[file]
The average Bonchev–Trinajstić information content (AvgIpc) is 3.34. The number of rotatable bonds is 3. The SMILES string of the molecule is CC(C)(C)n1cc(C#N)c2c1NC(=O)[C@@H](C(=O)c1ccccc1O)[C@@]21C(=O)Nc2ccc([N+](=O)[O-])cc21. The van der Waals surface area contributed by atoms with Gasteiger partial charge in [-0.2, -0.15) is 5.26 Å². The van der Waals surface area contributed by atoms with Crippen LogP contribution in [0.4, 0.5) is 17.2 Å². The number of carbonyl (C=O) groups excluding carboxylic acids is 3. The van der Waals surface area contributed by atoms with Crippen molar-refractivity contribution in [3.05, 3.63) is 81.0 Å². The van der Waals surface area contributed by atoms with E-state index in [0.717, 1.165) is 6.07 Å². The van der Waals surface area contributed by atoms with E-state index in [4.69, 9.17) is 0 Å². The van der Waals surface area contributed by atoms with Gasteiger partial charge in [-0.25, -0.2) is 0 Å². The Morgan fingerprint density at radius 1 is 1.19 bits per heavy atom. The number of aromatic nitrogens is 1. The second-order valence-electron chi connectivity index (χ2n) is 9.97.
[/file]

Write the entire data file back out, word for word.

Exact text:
The average Bonchev–Trinajstić information content (AvgIpc) is 3.34. The number of rotatable bonds is 3. The SMILES string of the molecule is CC(C)(C)n1cc(C#N)c2c1NC(=O)[C@@H](C(=O)c1ccccc1O)[C@@]21C(=O)Nc2ccc([N+](=O)[O-])cc21. The van der Waals surface area contributed by atoms with Gasteiger partial charge in [-0.2, -0.15) is 5.26 Å². The van der Waals surface area contributed by atoms with Crippen LogP contribution in [0.4, 0.5) is 17.2 Å². The number of carbonyl (C=O) groups excluding carboxylic acids is 3. The van der Waals surface area contributed by atoms with Crippen molar-refractivity contribution in [3.05, 3.63) is 81.0 Å². The van der Waals surface area contributed by atoms with E-state index in [0.717, 1.165) is 6.07 Å². The van der Waals surface area contributed by atoms with E-state index in [4.69, 9.17) is 0 Å². The van der Waals surface area contributed by atoms with Gasteiger partial charge in [-0.25, -0.2) is 0 Å². The Morgan fingerprint density at radius 1 is 1.19 bits per heavy atom. The number of aromatic nitrogens is 1. The second-order valence-electron chi connectivity index (χ2n) is 9.97.